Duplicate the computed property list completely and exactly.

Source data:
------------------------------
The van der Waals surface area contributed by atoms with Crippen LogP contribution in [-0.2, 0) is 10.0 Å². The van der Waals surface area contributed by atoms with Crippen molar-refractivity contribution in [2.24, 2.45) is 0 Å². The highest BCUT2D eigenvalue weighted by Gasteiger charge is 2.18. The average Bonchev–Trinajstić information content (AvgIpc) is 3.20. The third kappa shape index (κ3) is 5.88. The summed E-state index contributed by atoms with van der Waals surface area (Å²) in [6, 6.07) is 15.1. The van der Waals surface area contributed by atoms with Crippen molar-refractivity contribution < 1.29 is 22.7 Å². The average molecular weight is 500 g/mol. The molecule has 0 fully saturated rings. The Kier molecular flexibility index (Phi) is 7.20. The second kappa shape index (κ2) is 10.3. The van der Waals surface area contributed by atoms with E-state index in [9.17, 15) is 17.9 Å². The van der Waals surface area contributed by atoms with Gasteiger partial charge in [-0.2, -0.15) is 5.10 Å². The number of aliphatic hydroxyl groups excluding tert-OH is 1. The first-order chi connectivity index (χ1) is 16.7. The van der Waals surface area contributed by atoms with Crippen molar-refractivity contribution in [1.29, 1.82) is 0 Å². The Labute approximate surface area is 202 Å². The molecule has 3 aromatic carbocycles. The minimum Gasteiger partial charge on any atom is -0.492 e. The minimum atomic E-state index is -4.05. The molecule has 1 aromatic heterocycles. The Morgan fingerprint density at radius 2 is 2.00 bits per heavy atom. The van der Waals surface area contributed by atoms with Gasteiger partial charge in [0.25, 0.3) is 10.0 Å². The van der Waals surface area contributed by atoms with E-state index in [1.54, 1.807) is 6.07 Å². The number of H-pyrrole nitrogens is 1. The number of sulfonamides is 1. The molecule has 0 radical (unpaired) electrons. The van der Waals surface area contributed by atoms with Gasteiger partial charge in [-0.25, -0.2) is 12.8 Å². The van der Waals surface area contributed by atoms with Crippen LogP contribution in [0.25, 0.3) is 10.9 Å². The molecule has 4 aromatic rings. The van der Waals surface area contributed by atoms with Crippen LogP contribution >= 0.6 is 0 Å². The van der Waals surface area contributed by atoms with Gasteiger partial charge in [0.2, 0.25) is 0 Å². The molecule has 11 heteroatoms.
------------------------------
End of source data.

The van der Waals surface area contributed by atoms with Crippen LogP contribution in [-0.2, 0) is 10.0 Å². The van der Waals surface area contributed by atoms with Crippen molar-refractivity contribution in [2.24, 2.45) is 0 Å². The highest BCUT2D eigenvalue weighted by Gasteiger charge is 2.18. The average Bonchev–Trinajstić information content (AvgIpc) is 3.20. The third kappa shape index (κ3) is 5.88. The summed E-state index contributed by atoms with van der Waals surface area (Å²) in [6, 6.07) is 15.1. The van der Waals surface area contributed by atoms with Crippen molar-refractivity contribution < 1.29 is 22.7 Å². The average molecular weight is 500 g/mol. The molecule has 0 fully saturated rings. The Kier molecular flexibility index (Phi) is 7.20. The second kappa shape index (κ2) is 10.3. The van der Waals surface area contributed by atoms with E-state index in [9.17, 15) is 17.9 Å². The van der Waals surface area contributed by atoms with Gasteiger partial charge in [-0.2, -0.15) is 5.10 Å². The number of aliphatic hydroxyl groups excluding tert-OH is 1. The first-order chi connectivity index (χ1) is 16.7. The van der Waals surface area contributed by atoms with Crippen molar-refractivity contribution in [1.29, 1.82) is 0 Å². The Labute approximate surface area is 202 Å². The molecule has 3 aromatic carbocycles. The minimum Gasteiger partial charge on any atom is -0.492 e. The minimum atomic E-state index is -4.05. The molecule has 1 aromatic heterocycles. The Morgan fingerprint density at radius 2 is 2.00 bits per heavy atom. The van der Waals surface area contributed by atoms with Gasteiger partial charge in [0.25, 0.3) is 10.0 Å². The van der Waals surface area contributed by atoms with E-state index in [1.54, 1.807) is 6.07 Å². The number of H-pyrrole nitrogens is 1. The number of sulfonamides is 1. The molecule has 0 radical (unpaired) electrons. The van der Waals surface area contributed by atoms with Gasteiger partial charge in [-0.25, -0.2) is 12.8 Å². The van der Waals surface area contributed by atoms with Crippen LogP contribution in [0.25, 0.3) is 10.9 Å². The molecule has 4 aromatic rings. The van der Waals surface area contributed by atoms with Crippen LogP contribution >= 0.6 is 0 Å². The van der Waals surface area contributed by atoms with Gasteiger partial charge in [0.2, 0.25) is 0 Å². The molecule has 11 heteroatoms.